Iraq: the Human Cost


Collecting the Data

The mortality survey was a partnership between American and Iraqi academics with the field data collected by teams of male and female Iraqi physicians. To protect their safety, they are not identified in this report. Pollsters and others trying to collect information in Iraq have been threatened, mistreated, and even killed. After the 2004 Iraq survey of deaths, considerable time was spent designing the followon study that would have the maximum precision while minimizing risk to survey teams. This survey— the subject of this report—was completed without deaths or injuries to the survey teams.

The tasks of going out every day to many different locations in the country faced numerous perils. Due to administrative delays at the sponsors’ universities, the survey did not begin until late spring, and the often-oppressive heat sometimes reached 55° Celsius (130° F.) in the shade.

Getting to the survey sites was difficult. U.S. checkpoints were particularly challenging, due to the rules of engagement, suspicion, and the doctors’ mission. Iraqi checkpoints were less problematic, but militias and political parties, as well as criminals, all posed significant dangers. The militias, says the survey team leader, “are unpredictable, they are very smooth when they know that we are from ‘their side.’ Generally, they didn’t threat our lives. They stopped us three times [in different regions]. In the first, they kept us for a few hours for checking, in the second they took us to their commander, and the third time they did not allow us to go, so we turned back.” The criminal gangs, he says, are “miscellaneous groups with different visions and goals. They may kill for any reason: money, revenge, and even for fun.”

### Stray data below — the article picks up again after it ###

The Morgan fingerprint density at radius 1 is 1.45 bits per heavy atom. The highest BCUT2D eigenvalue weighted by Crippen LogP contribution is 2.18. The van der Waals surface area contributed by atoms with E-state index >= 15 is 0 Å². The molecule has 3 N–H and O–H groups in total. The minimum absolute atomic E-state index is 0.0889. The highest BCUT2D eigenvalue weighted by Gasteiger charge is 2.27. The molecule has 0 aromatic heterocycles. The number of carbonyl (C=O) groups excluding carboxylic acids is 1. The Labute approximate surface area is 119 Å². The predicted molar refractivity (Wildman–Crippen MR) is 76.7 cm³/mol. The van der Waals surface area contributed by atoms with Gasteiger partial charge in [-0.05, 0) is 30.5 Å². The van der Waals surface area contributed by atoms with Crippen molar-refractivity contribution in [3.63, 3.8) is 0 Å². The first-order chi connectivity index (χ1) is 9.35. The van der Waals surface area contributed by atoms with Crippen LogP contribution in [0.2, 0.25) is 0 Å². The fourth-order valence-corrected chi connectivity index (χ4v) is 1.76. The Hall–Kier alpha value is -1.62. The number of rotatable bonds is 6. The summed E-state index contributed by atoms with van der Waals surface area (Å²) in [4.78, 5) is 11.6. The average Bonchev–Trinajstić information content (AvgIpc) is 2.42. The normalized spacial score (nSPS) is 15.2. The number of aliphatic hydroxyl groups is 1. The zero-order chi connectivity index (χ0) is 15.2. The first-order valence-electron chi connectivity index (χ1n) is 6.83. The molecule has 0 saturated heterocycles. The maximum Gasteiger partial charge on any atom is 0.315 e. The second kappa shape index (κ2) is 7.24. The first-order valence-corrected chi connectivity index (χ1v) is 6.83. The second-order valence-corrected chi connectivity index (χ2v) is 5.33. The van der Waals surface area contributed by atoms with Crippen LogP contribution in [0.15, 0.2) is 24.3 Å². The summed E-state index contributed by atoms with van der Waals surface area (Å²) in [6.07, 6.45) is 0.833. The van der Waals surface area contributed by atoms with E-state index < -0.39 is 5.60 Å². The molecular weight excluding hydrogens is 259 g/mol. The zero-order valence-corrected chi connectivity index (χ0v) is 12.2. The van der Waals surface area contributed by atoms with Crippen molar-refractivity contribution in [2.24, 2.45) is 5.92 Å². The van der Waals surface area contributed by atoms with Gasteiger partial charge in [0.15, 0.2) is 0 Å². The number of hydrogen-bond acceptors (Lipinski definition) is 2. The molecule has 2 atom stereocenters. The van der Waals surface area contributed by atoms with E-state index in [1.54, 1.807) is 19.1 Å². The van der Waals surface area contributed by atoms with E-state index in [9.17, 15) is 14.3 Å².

Once in the clusters, the teams faced suspicion initially, especially at the first house selected in the random process. Lengthy explanations of the purposes of the survey—and that it would help the Iraqi people—were necessary to allay fears. In some areas, people were more welcoming, and all but a very few of the entire sample were eventually very cooperative.

Returning from the clusters was every bit as perilous as going to them, and the teams were exposed to this danger constantly.

American and Iraqi team members met twice across the border in Jordan, first to plan the survey and later to analyze the findings. The Johns Hopkins members of the research team are in awe of the courage and persistence of our Iraqi colleagues.